|Love, honor and share a bank account
Alternative financial arrangements
For every recommendation, though, there are exceptions.
Durling has seen a number of systems work well for
couples. What matters is that the husband and wife agree on the
system they're going to use. And one person has to agree to take
primary responsibility for making sure the bills get paid.
"The two keys are communication and being meticulous,"
she says. "There has to be trust involved and the primary person
has to be open for both people to look at the checkbook."
Candace Bahr is a California financial adviser for
high-net-worth clients and co-founder of WIFE, the Women's Institute
for Financial Education. She and her husband have been married for
26 years and are both highly competent when it comes to financial
"We thought we were both in charge," she
says. That's not always a recipe for success with shared finances.
Now, they switch off, with each person taking primary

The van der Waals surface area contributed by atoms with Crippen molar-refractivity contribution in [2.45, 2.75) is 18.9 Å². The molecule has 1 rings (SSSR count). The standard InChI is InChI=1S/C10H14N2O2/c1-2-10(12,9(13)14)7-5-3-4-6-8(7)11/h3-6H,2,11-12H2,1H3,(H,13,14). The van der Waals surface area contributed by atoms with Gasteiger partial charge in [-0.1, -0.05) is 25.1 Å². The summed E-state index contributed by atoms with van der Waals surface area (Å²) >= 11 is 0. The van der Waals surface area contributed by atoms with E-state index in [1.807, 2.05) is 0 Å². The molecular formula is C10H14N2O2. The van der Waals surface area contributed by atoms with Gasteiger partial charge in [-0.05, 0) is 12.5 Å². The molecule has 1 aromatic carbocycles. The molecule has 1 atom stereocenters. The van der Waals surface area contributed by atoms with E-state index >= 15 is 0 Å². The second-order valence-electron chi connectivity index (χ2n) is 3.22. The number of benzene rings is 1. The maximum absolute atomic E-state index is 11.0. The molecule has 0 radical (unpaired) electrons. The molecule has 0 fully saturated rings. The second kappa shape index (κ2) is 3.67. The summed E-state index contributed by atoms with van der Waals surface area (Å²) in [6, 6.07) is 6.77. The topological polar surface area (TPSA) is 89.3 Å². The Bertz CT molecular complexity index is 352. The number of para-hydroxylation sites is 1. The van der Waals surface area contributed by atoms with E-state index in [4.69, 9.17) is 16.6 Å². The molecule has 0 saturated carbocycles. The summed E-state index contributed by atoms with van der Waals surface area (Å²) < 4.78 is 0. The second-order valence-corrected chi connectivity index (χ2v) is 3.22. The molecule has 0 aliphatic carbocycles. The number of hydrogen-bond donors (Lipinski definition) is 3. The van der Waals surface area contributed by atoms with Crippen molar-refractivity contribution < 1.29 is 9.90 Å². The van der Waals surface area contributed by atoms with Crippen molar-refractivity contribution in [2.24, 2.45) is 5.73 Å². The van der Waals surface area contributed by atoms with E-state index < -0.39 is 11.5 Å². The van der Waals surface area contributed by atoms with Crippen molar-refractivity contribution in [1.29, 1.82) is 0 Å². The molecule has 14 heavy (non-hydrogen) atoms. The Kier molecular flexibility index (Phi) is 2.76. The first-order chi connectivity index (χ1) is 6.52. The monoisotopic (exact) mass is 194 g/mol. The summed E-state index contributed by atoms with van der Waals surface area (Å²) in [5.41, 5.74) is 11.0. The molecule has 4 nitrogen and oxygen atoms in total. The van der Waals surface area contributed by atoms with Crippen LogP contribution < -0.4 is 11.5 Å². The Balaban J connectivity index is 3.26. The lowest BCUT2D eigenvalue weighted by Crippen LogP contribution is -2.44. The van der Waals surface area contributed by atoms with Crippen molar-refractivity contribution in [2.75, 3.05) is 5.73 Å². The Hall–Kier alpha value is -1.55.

responsibility for the checkbook for a full year. That way, you
see not only the bills that come every month, but also those that
come quarterly and annually, such as life insurance premiums and
"If one person handles it, it's so easy for the
other person not to be in touch," Bahr says. "This way,
you have to hand it back to the other person in good order. We've
done it this way for 10 years."
When sharing won't work
And the experts acknowledge that there are some people you
don't want your name next to on a checking account.
Does your mate have excessive amounts of debt? Does
he have a legal judgment against him that gives the court the right
to seize his assets? Does she owe the Internal Revenue Service?
Has she filed for bankruptcy? Has he co-signed on a loan that he's
now responsible to repay? In these situations, talk to a lawyer
before you put both your names on anything.
Then there are the people who think they can't be
overdrawn because there are still checks in the checkbook. And don't
forget about those folks who just can't be bothered to write down
deposits and debit card payments.
"When shouldn't you have a joint checking account?
When your husband doesn't know how to do the math and has a tendency
to add checks rather than subtract them," says Eva Rosenberg,
a CPA and tax educator known on the Internet as Tax Mama.
"I was shocked when my 5-year-older husband
did that for the first time and all our checks went bouncing. He
did that several times. I tried to work this out for about three
years. I couldn't do it for four. I had to leave him. For a very
bright man, he was very stupid."
Pat Curry is a freelance writer
based in Georgia.